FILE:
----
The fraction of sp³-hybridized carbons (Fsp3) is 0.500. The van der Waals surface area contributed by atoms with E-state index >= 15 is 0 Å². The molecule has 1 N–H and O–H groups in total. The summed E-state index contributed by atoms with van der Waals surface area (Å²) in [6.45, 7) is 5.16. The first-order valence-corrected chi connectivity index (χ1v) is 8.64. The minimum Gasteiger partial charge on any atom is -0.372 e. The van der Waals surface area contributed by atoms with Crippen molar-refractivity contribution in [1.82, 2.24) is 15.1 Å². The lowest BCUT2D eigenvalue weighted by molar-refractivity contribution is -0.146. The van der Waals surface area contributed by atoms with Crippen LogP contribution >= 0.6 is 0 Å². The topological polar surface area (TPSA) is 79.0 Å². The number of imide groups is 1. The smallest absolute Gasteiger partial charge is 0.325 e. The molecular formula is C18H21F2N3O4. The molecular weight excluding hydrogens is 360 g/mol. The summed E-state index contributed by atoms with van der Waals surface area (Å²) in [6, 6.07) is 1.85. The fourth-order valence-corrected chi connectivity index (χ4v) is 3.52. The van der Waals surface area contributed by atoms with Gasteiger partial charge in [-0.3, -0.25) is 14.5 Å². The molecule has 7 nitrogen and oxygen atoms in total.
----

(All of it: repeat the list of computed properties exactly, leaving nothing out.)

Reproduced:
The fraction of sp³-hybridized carbons (Fsp3) is 0.500. The van der Waals surface area contributed by atoms with E-state index >= 15 is 0 Å². The molecule has 1 N–H and O–H groups in total. The summed E-state index contributed by atoms with van der Waals surface area (Å²) in [6.45, 7) is 5.16. The first-order valence-corrected chi connectivity index (χ1v) is 8.64. The minimum Gasteiger partial charge on any atom is -0.372 e. The van der Waals surface area contributed by atoms with Crippen molar-refractivity contribution in [1.82, 2.24) is 15.1 Å². The lowest BCUT2D eigenvalue weighted by molar-refractivity contribution is -0.146. The van der Waals surface area contributed by atoms with Crippen LogP contribution >= 0.6 is 0 Å². The topological polar surface area (TPSA) is 79.0 Å². The number of imide groups is 1. The smallest absolute Gasteiger partial charge is 0.325 e. The molecular formula is C18H21F2N3O4. The molecular weight excluding hydrogens is 360 g/mol. The summed E-state index contributed by atoms with van der Waals surface area (Å²) in [6, 6.07) is 1.85. The fourth-order valence-corrected chi connectivity index (χ4v) is 3.52. The van der Waals surface area contributed by atoms with Gasteiger partial charge in [-0.3, -0.25) is 14.5 Å². The molecule has 7 nitrogen and oxygen atoms in total.